On February 13, when Antonin Scalia died, Senate Republicans immediately — within minutes, actually — settled on a position that the next president, rather than the current one, should name his successor. At the moment they devised this plan, that next president could have been anybody, and seemed likely to be somebody other than Donald Trump, whose odds of winning the nomination, according to betting markets, stood at about 45 percent. The possibility that Trump might win certainly had occurred to Republican senators, but it loomed hazily in the background while the Supreme Court fight had occupied the foreground. Republicans probably figured that, should Trump somehow win the nomination, their vulnerable candidates could always find a way to distance themselves. What they did not seem to calculate was that their Court position would become a trap binding them to Trump.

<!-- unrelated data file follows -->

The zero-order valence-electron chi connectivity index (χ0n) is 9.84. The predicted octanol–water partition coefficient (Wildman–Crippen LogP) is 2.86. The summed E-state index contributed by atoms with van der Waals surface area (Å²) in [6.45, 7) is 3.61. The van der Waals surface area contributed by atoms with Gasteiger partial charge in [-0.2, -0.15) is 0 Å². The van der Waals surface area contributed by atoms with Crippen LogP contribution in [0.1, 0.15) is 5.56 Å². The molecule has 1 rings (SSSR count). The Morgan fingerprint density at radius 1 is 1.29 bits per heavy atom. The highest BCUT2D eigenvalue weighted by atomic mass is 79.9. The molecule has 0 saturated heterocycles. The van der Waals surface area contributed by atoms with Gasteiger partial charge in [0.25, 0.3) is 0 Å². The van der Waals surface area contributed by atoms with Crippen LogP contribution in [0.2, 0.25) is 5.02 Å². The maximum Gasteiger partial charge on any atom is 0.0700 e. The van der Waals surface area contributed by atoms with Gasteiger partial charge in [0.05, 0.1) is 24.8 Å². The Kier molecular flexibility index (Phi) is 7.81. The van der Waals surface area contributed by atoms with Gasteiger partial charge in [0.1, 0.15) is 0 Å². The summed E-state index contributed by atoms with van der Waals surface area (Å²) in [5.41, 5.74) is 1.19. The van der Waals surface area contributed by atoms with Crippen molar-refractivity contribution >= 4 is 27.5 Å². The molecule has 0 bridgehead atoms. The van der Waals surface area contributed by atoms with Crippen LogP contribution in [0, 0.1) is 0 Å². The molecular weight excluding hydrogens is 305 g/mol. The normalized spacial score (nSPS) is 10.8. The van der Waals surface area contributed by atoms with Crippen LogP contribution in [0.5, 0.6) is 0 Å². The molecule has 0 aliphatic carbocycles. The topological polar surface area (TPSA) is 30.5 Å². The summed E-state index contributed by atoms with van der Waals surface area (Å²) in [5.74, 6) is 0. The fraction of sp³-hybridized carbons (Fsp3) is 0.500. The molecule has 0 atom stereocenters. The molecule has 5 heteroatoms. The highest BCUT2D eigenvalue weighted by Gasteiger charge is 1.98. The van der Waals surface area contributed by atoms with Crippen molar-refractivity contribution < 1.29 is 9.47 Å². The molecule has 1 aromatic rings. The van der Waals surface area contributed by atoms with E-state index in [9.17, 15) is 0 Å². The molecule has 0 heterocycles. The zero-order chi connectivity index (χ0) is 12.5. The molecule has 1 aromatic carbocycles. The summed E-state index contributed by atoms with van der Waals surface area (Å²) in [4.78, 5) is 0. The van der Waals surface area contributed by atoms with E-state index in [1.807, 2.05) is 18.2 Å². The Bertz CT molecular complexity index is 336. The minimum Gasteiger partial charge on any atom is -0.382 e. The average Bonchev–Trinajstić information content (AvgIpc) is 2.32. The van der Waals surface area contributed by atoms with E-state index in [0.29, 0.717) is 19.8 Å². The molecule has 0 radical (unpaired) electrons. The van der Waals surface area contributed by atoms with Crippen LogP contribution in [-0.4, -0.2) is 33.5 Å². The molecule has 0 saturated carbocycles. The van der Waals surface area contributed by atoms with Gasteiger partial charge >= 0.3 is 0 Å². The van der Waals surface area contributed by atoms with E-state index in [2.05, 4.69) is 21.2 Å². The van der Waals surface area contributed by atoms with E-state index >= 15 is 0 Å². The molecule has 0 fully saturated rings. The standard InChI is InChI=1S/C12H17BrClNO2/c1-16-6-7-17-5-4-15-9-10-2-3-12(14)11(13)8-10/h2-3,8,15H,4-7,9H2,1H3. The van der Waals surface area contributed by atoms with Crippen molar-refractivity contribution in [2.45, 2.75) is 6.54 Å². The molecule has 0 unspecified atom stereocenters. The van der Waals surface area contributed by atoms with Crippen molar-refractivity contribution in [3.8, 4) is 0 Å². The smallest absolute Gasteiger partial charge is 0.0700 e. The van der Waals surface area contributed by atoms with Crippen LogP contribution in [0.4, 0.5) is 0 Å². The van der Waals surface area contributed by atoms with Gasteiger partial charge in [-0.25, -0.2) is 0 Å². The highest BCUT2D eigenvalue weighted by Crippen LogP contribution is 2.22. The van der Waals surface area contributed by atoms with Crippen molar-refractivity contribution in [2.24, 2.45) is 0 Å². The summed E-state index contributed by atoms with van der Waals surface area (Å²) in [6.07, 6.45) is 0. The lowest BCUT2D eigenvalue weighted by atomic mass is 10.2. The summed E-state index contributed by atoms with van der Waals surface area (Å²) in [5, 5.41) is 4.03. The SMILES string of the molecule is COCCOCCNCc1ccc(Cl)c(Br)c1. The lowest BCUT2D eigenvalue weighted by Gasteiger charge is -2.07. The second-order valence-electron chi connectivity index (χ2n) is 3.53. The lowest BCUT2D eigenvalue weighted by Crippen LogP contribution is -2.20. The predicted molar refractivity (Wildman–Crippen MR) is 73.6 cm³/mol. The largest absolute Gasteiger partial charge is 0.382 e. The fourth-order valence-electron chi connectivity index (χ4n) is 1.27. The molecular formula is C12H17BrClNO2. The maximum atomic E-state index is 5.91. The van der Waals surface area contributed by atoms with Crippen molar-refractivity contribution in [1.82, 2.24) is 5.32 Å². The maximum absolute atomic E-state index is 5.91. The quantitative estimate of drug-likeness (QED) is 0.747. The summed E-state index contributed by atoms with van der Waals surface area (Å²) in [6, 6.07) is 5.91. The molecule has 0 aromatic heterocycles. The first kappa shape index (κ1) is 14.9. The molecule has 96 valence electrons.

Now that the GOP primary has resolved itself, the Republican stance is not that “the next president” should replace Scalia, but that Donald Trump should replace Scalia. They are specifically pledging themselves to abide by the Donald’s judicial judgment. Charles Grassley, chairman of the Senate Judiciary Committee, told the Des Moines Register, “Based upon the type of people he’d be looking for, I think I would expect the right type of people to be nominated by him to the Supreme Court.”
Grassley himself is facing a reasonably stiff challenge this fall, as are several other Republican incumbents, all of whom have to decide whether to join Grassley. Rhetorically distancing themselves from Trump is no longer a possibility. Either they accept President Obama’s choice for the Court, Merrick Garland, or they go with Trump’s.